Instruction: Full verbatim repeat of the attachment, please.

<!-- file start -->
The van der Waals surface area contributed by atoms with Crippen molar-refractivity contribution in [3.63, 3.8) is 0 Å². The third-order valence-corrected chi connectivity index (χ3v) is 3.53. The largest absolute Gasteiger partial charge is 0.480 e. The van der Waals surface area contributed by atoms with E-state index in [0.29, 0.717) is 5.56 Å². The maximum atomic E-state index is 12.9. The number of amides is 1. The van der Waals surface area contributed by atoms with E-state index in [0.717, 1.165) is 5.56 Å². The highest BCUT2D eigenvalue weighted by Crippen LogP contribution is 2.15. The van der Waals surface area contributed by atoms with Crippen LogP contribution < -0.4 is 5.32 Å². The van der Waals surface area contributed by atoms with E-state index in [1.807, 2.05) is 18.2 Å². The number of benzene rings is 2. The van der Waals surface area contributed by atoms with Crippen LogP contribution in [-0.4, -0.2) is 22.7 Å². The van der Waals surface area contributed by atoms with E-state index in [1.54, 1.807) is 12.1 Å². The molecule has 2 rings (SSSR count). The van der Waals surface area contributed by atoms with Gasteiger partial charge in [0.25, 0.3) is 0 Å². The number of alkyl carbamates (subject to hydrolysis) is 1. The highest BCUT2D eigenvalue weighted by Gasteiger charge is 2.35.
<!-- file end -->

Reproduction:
The van der Waals surface area contributed by atoms with Crippen molar-refractivity contribution in [3.63, 3.8) is 0 Å². The third-order valence-corrected chi connectivity index (χ3v) is 3.53. The largest absolute Gasteiger partial charge is 0.480 e. The van der Waals surface area contributed by atoms with E-state index in [0.29, 0.717) is 5.56 Å². The maximum atomic E-state index is 12.9. The number of amides is 1. The van der Waals surface area contributed by atoms with E-state index in [0.717, 1.165) is 5.56 Å². The highest BCUT2D eigenvalue weighted by Crippen LogP contribution is 2.15. The van der Waals surface area contributed by atoms with Crippen LogP contribution < -0.4 is 5.32 Å². The van der Waals surface area contributed by atoms with E-state index in [1.807, 2.05) is 18.2 Å². The number of benzene rings is 2. The van der Waals surface area contributed by atoms with Crippen LogP contribution in [-0.4, -0.2) is 22.7 Å². The van der Waals surface area contributed by atoms with E-state index in [1.54, 1.807) is 12.1 Å². The molecule has 2 rings (SSSR count). The van der Waals surface area contributed by atoms with Gasteiger partial charge in [0.25, 0.3) is 0 Å². The number of alkyl carbamates (subject to hydrolysis) is 1. The highest BCUT2D eigenvalue weighted by Gasteiger charge is 2.35.